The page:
With your postgraduate courses in full swing and assessments and big projects pouring in, it can be hard to manage your stress. But you don’t have to let stress get the best of you or your academic performance.
Try these unique, quick, and simple strategies to fight stress in a healthy way and reinvigorate your study sessions.
Embrace your stress
Though it sounds counterintuitive, one of the best ways to alleviate stress is to embrace it, says psychologist Kelly McGonigal. If you can reframe your stress as a challenge to overcome rather than looking at it as an unsolvable problem, you’ll find it easier to manage.
Ask yourself about the meaning of your stress and what you can learn from it. For example, if you discover that you have anxiety because you want to do well but fear failure, could you try embracing your great desire to achieve as a positive motivator? By being optimistic, you can use stress as a way to learn and grow.
Connect with green spaces
Research about the link between plants and wellbeing showed that people with plants in their offices reduced their stress levels and negative feelings by 30 to 60%. Even one plant made a difference.
Since exercise is a natural stress-reducer, going for a morning jog in the park can do double-duty. Just a ten-minute walk in a green space has been shown to reduce blood pressure and stress hormone levels. If you can’t get outside, invest in plants for your home or put your desk near a window that looks out on trees.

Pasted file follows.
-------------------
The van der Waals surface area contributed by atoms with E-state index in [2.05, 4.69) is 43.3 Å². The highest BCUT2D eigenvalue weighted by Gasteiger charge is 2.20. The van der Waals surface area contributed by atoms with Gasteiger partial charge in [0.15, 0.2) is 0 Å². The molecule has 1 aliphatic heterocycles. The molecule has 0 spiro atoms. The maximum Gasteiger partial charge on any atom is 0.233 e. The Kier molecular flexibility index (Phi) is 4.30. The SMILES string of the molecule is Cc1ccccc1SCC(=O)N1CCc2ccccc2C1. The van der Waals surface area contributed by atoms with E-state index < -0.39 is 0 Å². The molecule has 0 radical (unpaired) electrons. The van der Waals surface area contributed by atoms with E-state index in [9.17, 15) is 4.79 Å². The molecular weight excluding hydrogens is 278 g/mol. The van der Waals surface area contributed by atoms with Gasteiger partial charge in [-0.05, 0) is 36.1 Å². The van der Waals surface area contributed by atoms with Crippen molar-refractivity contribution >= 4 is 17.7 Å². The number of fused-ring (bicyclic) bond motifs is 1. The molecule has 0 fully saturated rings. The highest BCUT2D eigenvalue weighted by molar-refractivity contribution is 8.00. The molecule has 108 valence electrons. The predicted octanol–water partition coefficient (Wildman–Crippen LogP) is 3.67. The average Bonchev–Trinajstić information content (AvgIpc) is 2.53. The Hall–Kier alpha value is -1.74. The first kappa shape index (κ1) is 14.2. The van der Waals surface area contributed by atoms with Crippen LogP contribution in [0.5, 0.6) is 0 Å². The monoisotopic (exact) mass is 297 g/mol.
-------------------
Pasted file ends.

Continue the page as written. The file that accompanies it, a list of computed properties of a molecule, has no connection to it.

Eat stress-reducing foods
While it may be tempting to soothe your anxieties by eating a tub of ice cream, a better plan is to keep your blood sugar balanced by eating healthy snacks. When our brains don’t have proper nourishment, our stress hormones rise.
Bananas are high in potassium, which regulates blood pressure and protects our bodies from the negative health effects of stress like heart attacks. Avocados, cashews, berries, and chocolate are also good choices according to health experts.
For an even greater calming effect, eat your snack mindfully. Pay attention to its taste, texture, and scent as you eat. By stepping outside of yourself and putting yourself in the moment, you’ll feel more relaxed and clear-headed.
Melt stress with music and videos
Listening to music has long been proven to help with relaxation. In one study, Malaysian researchers found that subjects who listened to music that played at 60 beats per minute felt increased physical relaxation and reduced feelings of stress. This is common in slow classical music.
While staring at a computer screen for hours has been shown to increase stress, certain media can help you feel better if you engage in small doses. Whether you watch a funny viral video online (yes, this includes cute cat videos), or share a laugh with your friends, laughter increases endorphins, or feel-good chemicals in your brain, which reduce stress. When you laugh with others, you get even more benefits because socialising also reduces stress.
Organise your study area
If the clutter in your study area has piled up during your first unit, it could be adding to your stress. Neuroscience researchers determined that clutter reduces our ability to focus and process information, which makes us frustrated and agitated. You’ll reduce your stress levels and make it easier to study by organising your study space and your home.